Dion and the Liberals are selling the idea that Canada can lose megatonnes and still make megabucks.  

But hard questions are beginning to asked about that. 

Canadian Auto Workers president Buzz Hargrove last week told the National Post that meeting the 2012 Kyoto target would be "suicidal for our economy."

And Tory MPs gave a number of environmentalists who appeared before the special committee examining the Clean Air Act a rough ride on Thursday. 

"There's potential for a lot of dislocation," said Tory MP Jeff Watson, who represents the auto producing city of Windsor.  

Watson then went on to list a litany of potential problems Kyoto could create that sounded like a Liberal attack ad from the last two elections. 

"Job loss, anxiety, depression, bankruptcy, domestic violence, cost to employment insurance for retraining, loss of charitable dollars in communities for people who used to have high-paying jobs but don't any more, rare instances of suicide."

When one of the environmentalists rejected Watson's claim that Kyoto equals "economic collapse," Watson shot back that he didn't say economic collapse. 

"It means real dislocation for real people," Watson firmly said. 

And that's bottom line. 

Meeting the Kyoto targets is a dream, an ideal, a theory. But none of the opposition parties who are pressing the government to meet these targets are speaking about how it will impact individuals. 

But does the prime minister dare run against the sacred cow of Kyoto?

Just three weeks ago, the Vancouver Sun published a poll of 2,938 Canadian adults by the Innovative Research Group on Kyoto. 

Here are the results

Which statement do you agree with?

Canada must do its part to fight global warming, and implementing the Kyoto
Accord is the best way to do it --  31%

Canada must do its part to fight global warming, but implementing the Kyoto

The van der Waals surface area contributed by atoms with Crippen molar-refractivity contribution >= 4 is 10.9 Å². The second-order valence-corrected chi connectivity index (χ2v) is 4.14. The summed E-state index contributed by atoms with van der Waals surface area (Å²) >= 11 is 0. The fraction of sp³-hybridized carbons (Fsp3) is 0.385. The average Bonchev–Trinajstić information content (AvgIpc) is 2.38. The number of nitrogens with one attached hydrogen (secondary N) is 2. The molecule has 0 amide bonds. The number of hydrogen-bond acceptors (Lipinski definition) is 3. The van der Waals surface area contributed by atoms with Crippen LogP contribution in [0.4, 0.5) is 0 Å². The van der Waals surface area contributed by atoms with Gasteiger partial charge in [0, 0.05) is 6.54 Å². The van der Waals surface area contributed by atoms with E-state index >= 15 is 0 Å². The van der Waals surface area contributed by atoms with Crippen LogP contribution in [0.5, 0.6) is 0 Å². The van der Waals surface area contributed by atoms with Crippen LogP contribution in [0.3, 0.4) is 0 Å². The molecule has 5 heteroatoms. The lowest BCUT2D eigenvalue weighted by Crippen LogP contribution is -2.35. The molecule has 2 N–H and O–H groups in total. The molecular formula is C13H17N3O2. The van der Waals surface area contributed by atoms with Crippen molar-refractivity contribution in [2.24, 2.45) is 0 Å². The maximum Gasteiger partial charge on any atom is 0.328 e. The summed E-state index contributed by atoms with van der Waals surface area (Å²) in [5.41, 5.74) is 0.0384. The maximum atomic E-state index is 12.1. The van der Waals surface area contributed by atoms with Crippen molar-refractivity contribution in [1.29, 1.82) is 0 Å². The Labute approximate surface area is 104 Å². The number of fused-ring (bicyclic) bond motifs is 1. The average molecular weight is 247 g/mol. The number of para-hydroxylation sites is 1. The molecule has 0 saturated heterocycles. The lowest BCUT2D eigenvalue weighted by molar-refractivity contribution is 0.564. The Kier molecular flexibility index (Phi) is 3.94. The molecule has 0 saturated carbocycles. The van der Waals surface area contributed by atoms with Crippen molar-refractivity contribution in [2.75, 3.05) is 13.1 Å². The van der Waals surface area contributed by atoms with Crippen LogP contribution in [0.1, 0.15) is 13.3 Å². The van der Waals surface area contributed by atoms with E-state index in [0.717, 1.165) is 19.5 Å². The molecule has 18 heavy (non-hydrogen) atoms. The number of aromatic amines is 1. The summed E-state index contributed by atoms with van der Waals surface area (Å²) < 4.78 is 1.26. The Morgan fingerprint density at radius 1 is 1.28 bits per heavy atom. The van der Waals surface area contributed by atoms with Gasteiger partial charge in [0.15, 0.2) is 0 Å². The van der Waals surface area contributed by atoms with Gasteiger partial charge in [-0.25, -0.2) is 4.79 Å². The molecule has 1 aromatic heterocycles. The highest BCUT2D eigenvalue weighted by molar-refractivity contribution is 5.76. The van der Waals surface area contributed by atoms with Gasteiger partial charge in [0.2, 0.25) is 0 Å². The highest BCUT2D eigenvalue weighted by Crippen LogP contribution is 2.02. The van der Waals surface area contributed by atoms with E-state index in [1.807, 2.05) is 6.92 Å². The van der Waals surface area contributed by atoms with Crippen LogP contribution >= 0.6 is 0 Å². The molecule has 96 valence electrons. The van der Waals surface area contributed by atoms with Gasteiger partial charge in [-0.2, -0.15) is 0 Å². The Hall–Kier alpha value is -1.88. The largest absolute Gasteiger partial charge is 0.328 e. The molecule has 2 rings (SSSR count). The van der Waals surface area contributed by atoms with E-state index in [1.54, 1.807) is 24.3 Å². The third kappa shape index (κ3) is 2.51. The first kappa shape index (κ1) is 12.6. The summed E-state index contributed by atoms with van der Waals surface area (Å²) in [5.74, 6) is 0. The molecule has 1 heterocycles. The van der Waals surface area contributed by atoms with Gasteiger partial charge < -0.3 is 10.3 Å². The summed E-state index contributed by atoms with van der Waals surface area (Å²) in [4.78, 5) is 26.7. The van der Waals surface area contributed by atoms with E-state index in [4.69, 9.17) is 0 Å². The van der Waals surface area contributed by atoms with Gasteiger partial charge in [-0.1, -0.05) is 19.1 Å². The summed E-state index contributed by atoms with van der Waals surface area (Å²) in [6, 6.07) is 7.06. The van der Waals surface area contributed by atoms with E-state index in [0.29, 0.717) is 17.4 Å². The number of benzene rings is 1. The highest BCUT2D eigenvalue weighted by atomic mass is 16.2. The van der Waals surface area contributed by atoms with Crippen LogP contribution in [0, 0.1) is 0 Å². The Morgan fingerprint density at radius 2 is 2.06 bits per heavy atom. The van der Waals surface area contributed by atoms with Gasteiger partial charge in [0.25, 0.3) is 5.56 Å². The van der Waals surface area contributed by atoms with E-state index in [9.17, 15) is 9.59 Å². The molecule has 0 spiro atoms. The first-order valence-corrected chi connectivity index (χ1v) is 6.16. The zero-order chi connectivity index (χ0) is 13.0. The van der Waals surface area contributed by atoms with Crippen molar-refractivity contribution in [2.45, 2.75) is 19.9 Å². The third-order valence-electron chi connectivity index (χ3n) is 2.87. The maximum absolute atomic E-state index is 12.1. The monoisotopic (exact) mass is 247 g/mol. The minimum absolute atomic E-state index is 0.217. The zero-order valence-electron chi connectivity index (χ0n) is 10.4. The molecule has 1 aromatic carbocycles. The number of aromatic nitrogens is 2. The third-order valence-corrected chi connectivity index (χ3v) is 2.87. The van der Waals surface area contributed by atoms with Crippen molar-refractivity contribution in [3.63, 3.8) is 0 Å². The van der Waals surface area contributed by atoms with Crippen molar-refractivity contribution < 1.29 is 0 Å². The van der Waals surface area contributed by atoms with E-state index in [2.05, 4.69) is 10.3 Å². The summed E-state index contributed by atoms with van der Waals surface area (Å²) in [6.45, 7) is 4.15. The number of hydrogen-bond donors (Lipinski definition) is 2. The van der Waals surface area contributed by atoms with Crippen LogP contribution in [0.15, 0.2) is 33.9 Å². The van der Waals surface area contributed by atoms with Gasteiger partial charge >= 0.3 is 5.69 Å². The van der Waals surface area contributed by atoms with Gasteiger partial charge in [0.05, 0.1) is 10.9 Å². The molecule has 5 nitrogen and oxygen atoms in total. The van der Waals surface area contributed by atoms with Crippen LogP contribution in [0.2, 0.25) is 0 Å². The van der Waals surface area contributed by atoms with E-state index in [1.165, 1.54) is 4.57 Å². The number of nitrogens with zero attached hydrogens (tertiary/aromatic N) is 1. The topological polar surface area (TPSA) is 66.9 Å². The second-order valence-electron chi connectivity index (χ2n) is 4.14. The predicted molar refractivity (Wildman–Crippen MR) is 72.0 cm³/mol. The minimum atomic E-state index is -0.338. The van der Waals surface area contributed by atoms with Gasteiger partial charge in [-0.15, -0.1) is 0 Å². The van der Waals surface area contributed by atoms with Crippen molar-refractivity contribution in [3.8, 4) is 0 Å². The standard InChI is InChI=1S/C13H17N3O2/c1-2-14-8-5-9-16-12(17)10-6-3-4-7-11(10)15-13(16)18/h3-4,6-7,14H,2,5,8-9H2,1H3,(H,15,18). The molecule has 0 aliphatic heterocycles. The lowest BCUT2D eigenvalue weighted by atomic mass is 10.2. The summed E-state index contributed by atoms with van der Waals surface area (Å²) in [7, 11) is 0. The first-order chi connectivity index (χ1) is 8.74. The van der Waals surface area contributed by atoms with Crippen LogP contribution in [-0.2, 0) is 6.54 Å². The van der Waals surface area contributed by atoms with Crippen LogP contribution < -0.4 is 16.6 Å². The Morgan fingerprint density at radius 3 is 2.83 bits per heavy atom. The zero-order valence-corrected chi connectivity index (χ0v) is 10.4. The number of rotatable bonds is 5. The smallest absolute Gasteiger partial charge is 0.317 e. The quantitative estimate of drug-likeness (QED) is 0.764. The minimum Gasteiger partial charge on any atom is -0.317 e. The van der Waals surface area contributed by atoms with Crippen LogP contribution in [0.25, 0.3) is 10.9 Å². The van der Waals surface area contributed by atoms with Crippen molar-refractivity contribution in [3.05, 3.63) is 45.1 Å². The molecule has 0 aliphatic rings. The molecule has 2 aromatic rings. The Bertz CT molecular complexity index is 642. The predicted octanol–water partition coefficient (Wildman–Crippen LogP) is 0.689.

Accord is just one way we can do it -- 59%

I’m not convinced anything needs to be done on climate change -- 6%

Don’t know -- 4%

In other words, just 31 per cent of Canadians agree with the three opposition parties' strong belief in Kyoto. 

If the prime minister wants to have an election where he can appeal to the other 69 per cent of public opinion that does not see Kyoto as the be all and end all then Pablo Rodriguez may have unwittingly this week handed the prime minister the wedge issue he needs for the next campaign. 


The Legislative Update is posted every Friday afternoon when the House is sitting. To stay informed on all the political events read PoliticsWatch's  Morning Briefing updated at 9:30 a.m. ET Monday to Friday and the Daily Agenda updated at 6:00 p.m. ET Monday to Friday.
  
______________

The House will deal with the following bills next week

Monday and Wednesday

Bill C-31, voter integrity
Bill C-44, human rights
Bill C-11, transport
Bill C-33, technical income tax
Bill S-2, hazardous materials

Tuesday and Thursday

Opposition Days

Friday

Bill C-45, An Act respecting the sustainable development of Canada's seacoast and inland fisheries.

____________________

Committee Highlights

Monday

> Industry Minister Maxime Bernier appears before the industry committee to discuss the deregulation of the telecommunications industry.